We’re also working on getting our gear in order, like new hiking boots for everyone.   They’ve got to be well broken-in before we hike 24 miles, so there’s another reason to find some local hikes.   It all works, and it makes the little things we do to fill the time into really meaningful things.   I like the complexity of the rim-to-rim plan because it keeps me occupied when we are not traveling.   Everything we do now helps get us closer to the big event.   So it turns out that the secret to successfully staying home may be in the planning and preparation we do in anticipation of the next time we go away.

The “Grass Solutions Tour”

The hardest thing in the world, apparently, is getting rid of a lawn.

This is something I cannot fathom.   I have known many a lawn-lover to moan over the large brown patches that afflict his treasured grass, caused by grubs or drought or incorrect pH balance or some other such thing.   A lawn seems a delicate thing when you want it to be just right, and it drives owners to outdoor centers to buy enormous bags of fertilizers and pesticides.   Green perfection is expensive and time-consuming.

And yet, when you decide you’ve had enough of grass, just try to kill the stuff.   It’s impossible.   The roots, say landscape professionals, go down deep. Grass has amazing ability to go dormant, survive frosts and droughts, and shrug off even brutal chemical assaults of glyphosate. Or so I’m told.

Our house in Tucson had a lawn, once upon a time.   Being neglected since the death of the prior owner, the lawn has become a mess of weeds that carry thorns and provide cover for critters. Our departure for six months certainly didn’t help things.   Now, instead of a lawn, we have a sort of jungle.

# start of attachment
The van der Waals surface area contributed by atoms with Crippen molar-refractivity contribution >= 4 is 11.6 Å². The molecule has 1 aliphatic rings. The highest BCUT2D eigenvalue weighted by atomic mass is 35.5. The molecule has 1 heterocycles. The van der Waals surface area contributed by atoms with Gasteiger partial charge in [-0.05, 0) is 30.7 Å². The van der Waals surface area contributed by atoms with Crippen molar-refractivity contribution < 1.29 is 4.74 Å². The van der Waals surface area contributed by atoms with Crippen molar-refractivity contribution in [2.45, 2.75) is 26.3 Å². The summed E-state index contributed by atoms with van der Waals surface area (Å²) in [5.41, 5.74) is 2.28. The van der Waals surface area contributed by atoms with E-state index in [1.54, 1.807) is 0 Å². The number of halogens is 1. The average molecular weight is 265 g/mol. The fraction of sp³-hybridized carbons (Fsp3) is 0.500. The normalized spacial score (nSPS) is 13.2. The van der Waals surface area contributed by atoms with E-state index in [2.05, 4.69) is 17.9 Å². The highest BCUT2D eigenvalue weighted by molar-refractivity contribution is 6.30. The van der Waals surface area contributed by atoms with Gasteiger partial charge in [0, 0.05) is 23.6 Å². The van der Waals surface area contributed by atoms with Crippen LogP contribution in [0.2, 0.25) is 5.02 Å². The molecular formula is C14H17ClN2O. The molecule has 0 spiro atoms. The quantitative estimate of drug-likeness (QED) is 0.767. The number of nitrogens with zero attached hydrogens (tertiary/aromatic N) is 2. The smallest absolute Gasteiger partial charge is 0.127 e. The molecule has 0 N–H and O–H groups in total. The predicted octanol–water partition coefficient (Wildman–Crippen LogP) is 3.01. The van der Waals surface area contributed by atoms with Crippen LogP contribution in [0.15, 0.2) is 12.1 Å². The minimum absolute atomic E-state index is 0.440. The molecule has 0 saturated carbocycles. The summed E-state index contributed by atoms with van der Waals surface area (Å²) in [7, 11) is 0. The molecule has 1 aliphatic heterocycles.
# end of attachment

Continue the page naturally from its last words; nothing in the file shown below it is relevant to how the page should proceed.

In Tucson, having a backyard lawn is strangely common, despite the high cost of water.   The rate Tucsonians pay for water more than triples after they use 11,220 gallons in a month.   It goes up again (140%) if you hit 22,440 gallons per month.   Plus there’s the widespread knowledge that we are in a desert, and thus flagrant use of water is akin to antisocial behavior.   (We use about 2,000 gallons per month according to our meter, or about 66 gallons per day.   In the Airstream we can make 39 gallons last for four days.   Modern houses are designed to waste water.)

Still, many times when we saw a house during our search,   the realtor would slide open the patio door to the back yard, take a peek, and announce with a sigh, “And yes, there’s a lawn.”   He knew how much I hated to hear that. These “lawns” would typically be little 12×12 patches of carefully tended grass in the midst of a lot of gravel.   They were usually just large enough for the kids to play on, like little putting greens without holes for the golf ball.

When I saw these I always imagined some desperate northerner trying to keep a tiny bit of his home landscape alive in the backyard.   Turns out that in reality they are put in by life-long desert dwellers who think a patch of green grass is a status symbol. That’s like northerners keeping a gila monster in a backyard cage.   It doesn’t make much sense to me but it makes some people happy.

The preferred landscape today — and the one mandated by current codes for multifamily and commercial buildings —   is xeriscape, which means a combination of gravel, rocks, and desert-adapted plants that don’t need much water.   Xeriscaping is also conveniently low-maintenance, perfect for our lifestyle since we will be gone a lot.   So our goal from the minute we agreed to buy this place has been to utterly eliminate the grass and restore the backyard to a more natural desert landscape.

If all we were facing was a 12×12 foot patch of grass, this would be a trivial exercise.   But the previous owner of our house had a full-on, wall-to-wall carpet of grass in the backyard.   From archive images from the satellite photos, it looks like he took care of it with plenty of water.